The Flower Mound Town Council has taken a cautious approach when it comes to setting up a tax increment reinvestment zone (TIRZ) district to support the Lakeside Village development.
But now it’s starting to be crunch time.
During a work session Thursday the council and town staff discussed several aspects of a possible TIRZ district, including the fine arts center that could go into Lakeside Village.
Realty Capital, the Lakeside Village’s developer, had requested a TIRZ district to help pay for the project quicker. The 35-acre mixed-use project will be located just south of the existing Lakeside DFW development.
Developers had expressed interest in having a fine arts center in the project, and council members have supported it as well.
“We’re reinvesting tax money into the district, so there needs to be something that benefits the rest of the town,” said Councilman Kevin Bryant.
But per a developers agreement the town must issue a letter of commitment for the center by April 17.
Town Manager Jimmy Stathatos said there is still time to decide on the size for a possible center but said there isn’t enough time for a consultant to provide a full analysis.
Mayor Steve Dixon asked if the town can amend the agreement to extend the deadline. Friday, Stathatos said developers have expressed interest in working with the town on an extension.
“In the meantime we’ll do our due diligence on what the size and cost would be and how it plays into the TIRZ budget,” Stathatos said. “That’s what the council needs before it can move forward.”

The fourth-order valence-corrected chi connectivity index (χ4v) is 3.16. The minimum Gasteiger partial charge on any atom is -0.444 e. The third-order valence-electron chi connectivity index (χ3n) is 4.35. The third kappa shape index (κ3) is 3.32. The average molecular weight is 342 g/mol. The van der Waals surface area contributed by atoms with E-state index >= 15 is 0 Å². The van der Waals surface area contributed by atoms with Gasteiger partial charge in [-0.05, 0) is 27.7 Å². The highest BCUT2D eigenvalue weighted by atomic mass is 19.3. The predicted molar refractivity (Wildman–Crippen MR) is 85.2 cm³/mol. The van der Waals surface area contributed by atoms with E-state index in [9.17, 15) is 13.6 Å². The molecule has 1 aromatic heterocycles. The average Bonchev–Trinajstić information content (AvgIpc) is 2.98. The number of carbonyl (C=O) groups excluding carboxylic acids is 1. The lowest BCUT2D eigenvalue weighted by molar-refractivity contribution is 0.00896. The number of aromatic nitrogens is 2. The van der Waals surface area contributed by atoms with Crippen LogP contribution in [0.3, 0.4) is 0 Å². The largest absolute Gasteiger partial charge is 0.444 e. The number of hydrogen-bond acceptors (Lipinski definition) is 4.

Jimmy Archie, managing director of Realty Capital, said after the meeting that the TIRZ is an opportunity for the town to get a center without having to pay for it.
“There’s no way taxes would increase because of the construction of this building,” Archie said. “The tax revenue that comes in the future would pay for the construction costs.”
While the council must still decide if it wants to support the center, it also has to determine its stance on the TIRZ district.
A TIRZ district would use contributions from the town and Tarrant County to expedite the construction of infrastructure, and money generated from the development would reimburse the developer and add money to the TIRZ fund for other town projects.
Developers said approximately $33.6 million in infrastructure and amenities are needed, and Realty Capital is asking for the TIRZ to fund $20.5 million of it.
Among the expenses are being requested by the TIRZ is $12.7 million in infrastructure and $5.5 million in a parking garage. Amenities include a waterfall, a fountain and public art.
The developer is proposing to pay for an additional parking garage, an amphitheater, a boardwalk and more.
Thursday, Economic Development Director Andrea Roy provided updated revenue projections with various scenarios. She said at complete build-out total revenue generated between the town and Tarrant County, if it participates in the TIRZ is $139.3 million between 2019-2038. Partial build-out revenue generated is projected to be $107.7 million. Even less build-out would generate $71.4 million. No TIRZ would lead to revenue of $45.4 million.
There are also various contribution levels for the town and the county.
The town plans to reach out to Tarrant County to gauge its interest.
Councilman Sandeep Sharma continued to show his concern about creating a TIRZ, asking what would happen in another economic downturn.
“My concerns are about putting town’s money in just one bucket, i.e., committed to Lakeside, and not being able to use it in any other part of town when needed, such as infrastructure projects, but having to take on debt for other needs,” Sharma said.
Other council members said the TIRZ makes sense.
“If we do the TIRZ or not, we’re going to get the baseline value of the property,” Bryant said. “If we do the TIRZ, the value of the property goes up quicker. So we get the value on the books quicker.”
Published February 1, 2019 by The Leader